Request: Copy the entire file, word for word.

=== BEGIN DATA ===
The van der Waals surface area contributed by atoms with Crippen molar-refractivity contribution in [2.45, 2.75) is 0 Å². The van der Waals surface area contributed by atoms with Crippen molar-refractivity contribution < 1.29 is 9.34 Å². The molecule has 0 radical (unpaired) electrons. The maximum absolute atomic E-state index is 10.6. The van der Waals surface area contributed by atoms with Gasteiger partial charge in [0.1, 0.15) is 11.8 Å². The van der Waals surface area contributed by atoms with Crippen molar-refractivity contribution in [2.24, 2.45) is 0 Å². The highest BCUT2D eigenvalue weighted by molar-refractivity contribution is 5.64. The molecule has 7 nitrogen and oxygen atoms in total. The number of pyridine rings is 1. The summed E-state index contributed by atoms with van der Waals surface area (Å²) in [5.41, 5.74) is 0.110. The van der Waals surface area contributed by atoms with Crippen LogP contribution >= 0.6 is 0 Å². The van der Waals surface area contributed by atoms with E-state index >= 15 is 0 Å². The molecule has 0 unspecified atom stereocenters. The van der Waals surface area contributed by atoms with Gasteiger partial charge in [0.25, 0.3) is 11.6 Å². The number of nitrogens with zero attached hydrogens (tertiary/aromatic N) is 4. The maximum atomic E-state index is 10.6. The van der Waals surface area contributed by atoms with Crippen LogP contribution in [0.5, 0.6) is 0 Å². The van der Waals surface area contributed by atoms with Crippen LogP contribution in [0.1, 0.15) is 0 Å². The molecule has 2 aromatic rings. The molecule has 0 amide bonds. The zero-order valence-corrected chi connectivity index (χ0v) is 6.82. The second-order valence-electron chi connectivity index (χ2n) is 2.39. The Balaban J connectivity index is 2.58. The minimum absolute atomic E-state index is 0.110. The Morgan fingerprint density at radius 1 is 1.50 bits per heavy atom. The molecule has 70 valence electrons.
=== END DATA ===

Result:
The van der Waals surface area contributed by atoms with Crippen molar-refractivity contribution in [2.45, 2.75) is 0 Å². The van der Waals surface area contributed by atoms with Crippen molar-refractivity contribution < 1.29 is 9.34 Å². The molecule has 0 radical (unpaired) electrons. The maximum absolute atomic E-state index is 10.6. The van der Waals surface area contributed by atoms with Gasteiger partial charge in [0.1, 0.15) is 11.8 Å². The van der Waals surface area contributed by atoms with Crippen molar-refractivity contribution in [2.24, 2.45) is 0 Å². The highest BCUT2D eigenvalue weighted by molar-refractivity contribution is 5.64. The molecule has 7 nitrogen and oxygen atoms in total. The number of pyridine rings is 1. The summed E-state index contributed by atoms with van der Waals surface area (Å²) in [5.41, 5.74) is 0.110. The van der Waals surface area contributed by atoms with Crippen LogP contribution >= 0.6 is 0 Å². The van der Waals surface area contributed by atoms with E-state index >= 15 is 0 Å². The molecule has 0 unspecified atom stereocenters. The van der Waals surface area contributed by atoms with Gasteiger partial charge in [0.25, 0.3) is 11.6 Å². The number of nitrogens with zero attached hydrogens (tertiary/aromatic N) is 4. The maximum atomic E-state index is 10.6. The van der Waals surface area contributed by atoms with Crippen LogP contribution in [0.5, 0.6) is 0 Å². The van der Waals surface area contributed by atoms with Crippen LogP contribution in [0.1, 0.15) is 0 Å². The molecule has 2 aromatic rings. The molecule has 0 amide bonds. The zero-order valence-corrected chi connectivity index (χ0v) is 6.82. The second-order valence-electron chi connectivity index (χ2n) is 2.39. The Balaban J connectivity index is 2.58. The minimum absolute atomic E-state index is 0.110. The Morgan fingerprint density at radius 1 is 1.50 bits per heavy atom. The molecule has 70 valence electrons.